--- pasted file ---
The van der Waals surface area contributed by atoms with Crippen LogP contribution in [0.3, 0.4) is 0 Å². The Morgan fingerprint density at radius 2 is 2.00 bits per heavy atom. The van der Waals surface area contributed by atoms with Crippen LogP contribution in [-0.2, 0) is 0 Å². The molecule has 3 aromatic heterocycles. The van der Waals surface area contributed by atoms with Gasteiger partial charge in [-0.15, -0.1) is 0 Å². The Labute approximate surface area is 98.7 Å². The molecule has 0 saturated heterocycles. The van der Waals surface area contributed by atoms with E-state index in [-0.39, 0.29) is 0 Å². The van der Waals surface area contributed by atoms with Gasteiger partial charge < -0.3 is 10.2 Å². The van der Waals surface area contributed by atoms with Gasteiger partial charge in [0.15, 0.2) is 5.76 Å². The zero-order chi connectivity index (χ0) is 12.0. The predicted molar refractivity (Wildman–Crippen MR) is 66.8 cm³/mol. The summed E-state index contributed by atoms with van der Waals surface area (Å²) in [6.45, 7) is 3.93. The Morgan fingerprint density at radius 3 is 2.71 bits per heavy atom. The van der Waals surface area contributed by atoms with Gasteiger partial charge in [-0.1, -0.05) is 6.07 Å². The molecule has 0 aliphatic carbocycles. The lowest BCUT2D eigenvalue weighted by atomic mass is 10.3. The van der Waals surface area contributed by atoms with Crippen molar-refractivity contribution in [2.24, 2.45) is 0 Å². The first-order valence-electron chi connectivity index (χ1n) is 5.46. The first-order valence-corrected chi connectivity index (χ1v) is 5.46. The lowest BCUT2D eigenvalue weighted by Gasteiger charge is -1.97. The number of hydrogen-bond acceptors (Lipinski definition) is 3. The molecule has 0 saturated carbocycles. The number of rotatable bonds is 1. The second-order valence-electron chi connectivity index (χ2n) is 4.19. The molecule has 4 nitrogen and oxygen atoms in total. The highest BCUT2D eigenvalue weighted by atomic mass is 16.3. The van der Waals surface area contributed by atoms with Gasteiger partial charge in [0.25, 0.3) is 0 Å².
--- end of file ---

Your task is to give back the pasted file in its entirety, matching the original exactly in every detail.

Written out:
The van der Waals surface area contributed by atoms with Crippen LogP contribution in [0.3, 0.4) is 0 Å². The Morgan fingerprint density at radius 2 is 2.00 bits per heavy atom. The van der Waals surface area contributed by atoms with Crippen LogP contribution in [-0.2, 0) is 0 Å². The molecule has 3 aromatic heterocycles. The van der Waals surface area contributed by atoms with Gasteiger partial charge in [-0.15, -0.1) is 0 Å². The Labute approximate surface area is 98.7 Å². The molecule has 0 saturated heterocycles. The van der Waals surface area contributed by atoms with E-state index in [-0.39, 0.29) is 0 Å². The van der Waals surface area contributed by atoms with Gasteiger partial charge < -0.3 is 10.2 Å². The van der Waals surface area contributed by atoms with Gasteiger partial charge in [0.15, 0.2) is 5.76 Å². The zero-order chi connectivity index (χ0) is 12.0. The predicted molar refractivity (Wildman–Crippen MR) is 66.8 cm³/mol. The summed E-state index contributed by atoms with van der Waals surface area (Å²) in [6.45, 7) is 3.93. The Morgan fingerprint density at radius 3 is 2.71 bits per heavy atom. The van der Waals surface area contributed by atoms with Gasteiger partial charge in [-0.1, -0.05) is 6.07 Å². The molecule has 0 aliphatic carbocycles. The lowest BCUT2D eigenvalue weighted by atomic mass is 10.3. The van der Waals surface area contributed by atoms with Crippen molar-refractivity contribution in [2.24, 2.45) is 0 Å². The first-order valence-electron chi connectivity index (χ1n) is 5.46. The first-order valence-corrected chi connectivity index (χ1v) is 5.46. The lowest BCUT2D eigenvalue weighted by Gasteiger charge is -1.97. The number of hydrogen-bond acceptors (Lipinski definition) is 3. The molecule has 0 saturated carbocycles. The number of rotatable bonds is 1. The second-order valence-electron chi connectivity index (χ2n) is 4.19. The molecule has 4 nitrogen and oxygen atoms in total. The highest BCUT2D eigenvalue weighted by atomic mass is 16.3. The van der Waals surface area contributed by atoms with Gasteiger partial charge in [0.25, 0.3) is 0 Å².